pairs of broad triangles arranged with the points towards each other, a design known from Huai style bronzes (Umehara 1936, Pl. LXXXIII). The lowest part is too damaged to allow of any analysis.
As seen from the above the design is arranged in horizontal rows, but there is also a kind of vertical central stripe.
STEIN has found a similar shoe in one of the Chinese graves L. H. (Stein 1928, Pl. XLII and LXXXVIII, L. H. 04) and another, with decorations all over in the ruin L. B. NW of the Lou-lan station (Stein 1921, Pl. XXXVII, L.B.IV.ii.00i6). The main decorative elements recur on all three specimens. Especially the first mentioned of STEIN'S shoes have birds, but flying, and dragons, or lions as STEIN calls them. And his may possibly be lions. Their tails are not so elongated as on ours, and there is no neck crest.
Miss SYLWAN is going to deal with the technical aspect and what it signifies. Stylistically the decoration is Chinese, and the material used in the upper is silk.
The beautiful little square embroidery Pl. 22 : 3 was found on the breast. It is cut out of a larger embroidery, and closely resembles the one used for the small bags Pl. 22 : 4-5 from Mass-grave I. The silk is red, and the designs, which are slightly reminiscent of cicadas, are sewn in chain-stitch, blue, yellow-white and brown. A small pearl is attached in each of three corners, the fourth one is lost.
The silk pouch Pl. 23 : I with its beautifully preserved colours is one of the most attractive textile objects from the Lou-lan region. It is made of two different kinds of patterned warp-rib with interwoven Chinese characters. One of them is quite legible (I = harmony, union), the other two are not correctly woven, but most likely they are meant to represent Wu Chi (without end), i. e. characters identical with the two last ones in the sentence on STEIN'S silk L.C.o7 a for which I refer to GILES' appendix in Stein 1928, p. 1045. On the narrow strip of silk used in this pouch (Pl. 23 : I b) there are pairs of small birds (ducks?) facing each other, a floral design quite naturalistically executed, the end of a scroll, and an ornament with three rolled-in volutes and three slender prongs. The same pronged motif occurs as an element in the ornament on the broader piece of silk that forms the main part of the pouch, Pl. 23 : I a. This element is very common on the Noyan-ola embroideries (Kümmel P1. 55-59) , and on some of STEIN'S figured silks from Lop-nor, especially from L. C. It occurs also on a piece of Chinese silk from Oglakty in the Minusinsk region (Tallgren 1937 b, Fig. 23). On the inlaid bronze tube in the C. T. Loo collection which ROSTOVTZEFF places in the early Han period we find a similar element, though less dissolved (Rostovtzeff Pl. III).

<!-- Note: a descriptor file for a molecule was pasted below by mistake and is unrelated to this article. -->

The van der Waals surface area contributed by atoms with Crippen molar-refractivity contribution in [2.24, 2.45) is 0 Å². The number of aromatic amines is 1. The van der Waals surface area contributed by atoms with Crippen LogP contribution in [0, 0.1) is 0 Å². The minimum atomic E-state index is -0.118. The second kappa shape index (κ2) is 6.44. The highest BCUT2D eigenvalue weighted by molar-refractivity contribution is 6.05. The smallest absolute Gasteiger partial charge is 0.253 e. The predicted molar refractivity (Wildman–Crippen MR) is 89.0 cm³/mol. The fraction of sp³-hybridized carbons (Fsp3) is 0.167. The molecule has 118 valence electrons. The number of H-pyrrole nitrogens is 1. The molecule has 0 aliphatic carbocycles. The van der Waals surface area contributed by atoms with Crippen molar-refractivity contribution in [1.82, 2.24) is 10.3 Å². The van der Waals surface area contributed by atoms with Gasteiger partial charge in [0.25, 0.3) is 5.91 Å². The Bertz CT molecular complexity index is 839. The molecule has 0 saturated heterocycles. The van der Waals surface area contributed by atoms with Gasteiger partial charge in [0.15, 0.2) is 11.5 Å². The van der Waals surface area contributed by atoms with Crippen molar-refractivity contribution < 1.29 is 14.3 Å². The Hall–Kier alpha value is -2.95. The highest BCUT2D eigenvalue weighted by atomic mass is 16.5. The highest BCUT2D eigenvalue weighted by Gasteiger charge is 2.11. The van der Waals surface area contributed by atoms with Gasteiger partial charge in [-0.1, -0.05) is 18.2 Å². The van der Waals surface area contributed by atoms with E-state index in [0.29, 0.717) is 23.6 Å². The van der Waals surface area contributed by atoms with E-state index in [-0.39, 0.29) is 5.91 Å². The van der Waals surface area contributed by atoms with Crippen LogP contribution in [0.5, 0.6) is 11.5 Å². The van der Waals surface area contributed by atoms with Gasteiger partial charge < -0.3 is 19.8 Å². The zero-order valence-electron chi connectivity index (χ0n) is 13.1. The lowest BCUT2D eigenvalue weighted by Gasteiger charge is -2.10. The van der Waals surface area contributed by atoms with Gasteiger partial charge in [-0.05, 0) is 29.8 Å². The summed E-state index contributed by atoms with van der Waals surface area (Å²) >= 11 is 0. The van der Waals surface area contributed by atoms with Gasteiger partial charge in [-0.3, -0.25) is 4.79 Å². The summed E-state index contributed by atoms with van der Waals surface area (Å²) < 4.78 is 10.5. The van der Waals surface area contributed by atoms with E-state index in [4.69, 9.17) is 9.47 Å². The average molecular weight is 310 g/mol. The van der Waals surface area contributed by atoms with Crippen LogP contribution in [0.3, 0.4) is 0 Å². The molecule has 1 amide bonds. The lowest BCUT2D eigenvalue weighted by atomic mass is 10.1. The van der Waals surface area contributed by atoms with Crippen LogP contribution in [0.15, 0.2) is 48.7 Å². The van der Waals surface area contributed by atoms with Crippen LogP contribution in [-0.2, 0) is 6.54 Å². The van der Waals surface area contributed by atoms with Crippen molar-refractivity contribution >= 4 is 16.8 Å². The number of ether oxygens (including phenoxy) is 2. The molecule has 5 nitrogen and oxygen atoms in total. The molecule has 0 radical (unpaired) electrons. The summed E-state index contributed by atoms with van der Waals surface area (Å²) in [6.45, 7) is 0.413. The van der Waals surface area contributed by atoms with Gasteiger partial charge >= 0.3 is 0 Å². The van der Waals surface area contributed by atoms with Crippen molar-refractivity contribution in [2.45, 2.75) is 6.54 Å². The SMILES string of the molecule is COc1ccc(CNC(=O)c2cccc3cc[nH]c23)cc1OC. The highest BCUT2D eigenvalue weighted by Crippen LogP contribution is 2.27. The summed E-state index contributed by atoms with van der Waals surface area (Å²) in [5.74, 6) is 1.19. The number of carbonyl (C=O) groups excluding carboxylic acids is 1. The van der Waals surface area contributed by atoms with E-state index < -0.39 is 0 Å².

As there are green and blue colours which in print come out almost the same as the back, ground the otherwise satisfactory Pl. 23 : I does not reproduce the intricate and dissolved pattern quite correctly. In reality the elements of the ornament form an oval figure; several of these recur on one of STEIN'S silks (Stein 1928, Pl.